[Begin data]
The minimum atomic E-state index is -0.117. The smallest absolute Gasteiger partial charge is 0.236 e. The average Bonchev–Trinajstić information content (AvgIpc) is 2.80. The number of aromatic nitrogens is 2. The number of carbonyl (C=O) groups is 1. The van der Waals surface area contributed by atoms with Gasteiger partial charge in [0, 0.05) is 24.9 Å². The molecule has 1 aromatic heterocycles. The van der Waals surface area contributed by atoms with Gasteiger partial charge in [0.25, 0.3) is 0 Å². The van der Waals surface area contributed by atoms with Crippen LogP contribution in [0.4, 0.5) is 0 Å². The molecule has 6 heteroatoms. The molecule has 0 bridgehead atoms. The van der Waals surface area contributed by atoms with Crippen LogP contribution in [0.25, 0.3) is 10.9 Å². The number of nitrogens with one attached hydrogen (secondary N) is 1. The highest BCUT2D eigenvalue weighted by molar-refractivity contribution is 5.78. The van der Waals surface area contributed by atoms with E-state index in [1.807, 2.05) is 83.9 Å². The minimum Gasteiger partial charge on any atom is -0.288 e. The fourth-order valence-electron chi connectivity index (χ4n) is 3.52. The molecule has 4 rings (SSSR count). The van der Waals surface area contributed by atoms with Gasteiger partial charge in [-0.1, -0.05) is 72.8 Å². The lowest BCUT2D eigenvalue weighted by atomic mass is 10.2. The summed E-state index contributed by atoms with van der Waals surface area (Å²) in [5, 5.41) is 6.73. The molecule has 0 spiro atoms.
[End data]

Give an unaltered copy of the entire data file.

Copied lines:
The minimum atomic E-state index is -0.117. The smallest absolute Gasteiger partial charge is 0.236 e. The average Bonchev–Trinajstić information content (AvgIpc) is 2.80. The number of aromatic nitrogens is 2. The number of carbonyl (C=O) groups is 1. The van der Waals surface area contributed by atoms with Gasteiger partial charge in [0, 0.05) is 24.9 Å². The molecule has 1 aromatic heterocycles. The van der Waals surface area contributed by atoms with Gasteiger partial charge in [0.25, 0.3) is 0 Å². The van der Waals surface area contributed by atoms with Crippen LogP contribution in [0.4, 0.5) is 0 Å². The molecule has 6 heteroatoms. The molecule has 0 bridgehead atoms. The van der Waals surface area contributed by atoms with Crippen LogP contribution in [0.25, 0.3) is 10.9 Å². The number of nitrogens with one attached hydrogen (secondary N) is 1. The highest BCUT2D eigenvalue weighted by molar-refractivity contribution is 5.78. The van der Waals surface area contributed by atoms with E-state index in [1.807, 2.05) is 83.9 Å². The minimum Gasteiger partial charge on any atom is -0.288 e. The fourth-order valence-electron chi connectivity index (χ4n) is 3.52. The molecule has 4 rings (SSSR count). The van der Waals surface area contributed by atoms with Gasteiger partial charge in [-0.1, -0.05) is 72.8 Å². The lowest BCUT2D eigenvalue weighted by atomic mass is 10.2. The summed E-state index contributed by atoms with van der Waals surface area (Å²) in [5, 5.41) is 6.73. The molecule has 0 spiro atoms.